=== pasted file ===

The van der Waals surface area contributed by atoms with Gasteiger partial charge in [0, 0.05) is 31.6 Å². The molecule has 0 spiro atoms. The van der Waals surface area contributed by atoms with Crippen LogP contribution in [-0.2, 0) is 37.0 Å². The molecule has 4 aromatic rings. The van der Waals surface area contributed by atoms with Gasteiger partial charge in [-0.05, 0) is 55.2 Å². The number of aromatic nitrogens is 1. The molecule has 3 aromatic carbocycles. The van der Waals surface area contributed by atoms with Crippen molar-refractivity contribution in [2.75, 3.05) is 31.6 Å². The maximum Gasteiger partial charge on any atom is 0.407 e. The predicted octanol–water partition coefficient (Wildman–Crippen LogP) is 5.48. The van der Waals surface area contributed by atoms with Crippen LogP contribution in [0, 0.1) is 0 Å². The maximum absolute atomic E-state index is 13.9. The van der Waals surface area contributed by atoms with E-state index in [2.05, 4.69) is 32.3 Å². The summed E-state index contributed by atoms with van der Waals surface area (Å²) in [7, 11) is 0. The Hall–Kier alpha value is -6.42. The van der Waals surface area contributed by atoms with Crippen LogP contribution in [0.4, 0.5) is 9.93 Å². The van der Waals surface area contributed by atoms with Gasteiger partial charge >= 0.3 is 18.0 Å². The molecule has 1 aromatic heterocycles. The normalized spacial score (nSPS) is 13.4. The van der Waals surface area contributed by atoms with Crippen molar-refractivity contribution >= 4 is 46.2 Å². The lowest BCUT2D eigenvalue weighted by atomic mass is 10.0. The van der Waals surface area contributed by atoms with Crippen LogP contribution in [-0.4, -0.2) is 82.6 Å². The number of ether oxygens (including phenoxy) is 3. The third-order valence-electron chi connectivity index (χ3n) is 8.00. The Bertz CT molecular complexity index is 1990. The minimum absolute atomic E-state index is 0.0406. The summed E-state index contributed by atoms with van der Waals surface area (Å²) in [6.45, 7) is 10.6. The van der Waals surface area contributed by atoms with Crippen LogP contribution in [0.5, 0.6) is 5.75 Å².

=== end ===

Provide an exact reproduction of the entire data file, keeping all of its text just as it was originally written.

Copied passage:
The van der Waals surface area contributed by atoms with Gasteiger partial charge in [0, 0.05) is 31.6 Å². The molecule has 0 spiro atoms. The van der Waals surface area contributed by atoms with Crippen LogP contribution in [-0.2, 0) is 37.0 Å². The molecule has 4 aromatic rings. The van der Waals surface area contributed by atoms with Gasteiger partial charge in [-0.05, 0) is 55.2 Å². The number of aromatic nitrogens is 1. The molecule has 3 aromatic carbocycles. The van der Waals surface area contributed by atoms with Crippen molar-refractivity contribution in [2.75, 3.05) is 31.6 Å². The maximum Gasteiger partial charge on any atom is 0.407 e. The predicted octanol–water partition coefficient (Wildman–Crippen LogP) is 5.48. The van der Waals surface area contributed by atoms with Crippen LogP contribution in [0, 0.1) is 0 Å². The maximum absolute atomic E-state index is 13.9. The van der Waals surface area contributed by atoms with E-state index in [2.05, 4.69) is 32.3 Å². The summed E-state index contributed by atoms with van der Waals surface area (Å²) in [7, 11) is 0. The Hall–Kier alpha value is -6.42. The van der Waals surface area contributed by atoms with Crippen LogP contribution in [0.4, 0.5) is 9.93 Å². The van der Waals surface area contributed by atoms with Gasteiger partial charge >= 0.3 is 18.0 Å². The molecule has 1 aromatic heterocycles. The normalized spacial score (nSPS) is 13.4. The van der Waals surface area contributed by atoms with Crippen molar-refractivity contribution >= 4 is 46.2 Å². The lowest BCUT2D eigenvalue weighted by atomic mass is 10.0. The van der Waals surface area contributed by atoms with Crippen LogP contribution in [-0.4, -0.2) is 82.6 Å². The number of ether oxygens (including phenoxy) is 3. The third-order valence-electron chi connectivity index (χ3n) is 8.00. The Bertz CT molecular complexity index is 1990. The minimum absolute atomic E-state index is 0.0406. The summed E-state index contributed by atoms with van der Waals surface area (Å²) in [6.45, 7) is 10.6. The van der Waals surface area contributed by atoms with Crippen LogP contribution in [0.5, 0.6) is 5.75 Å².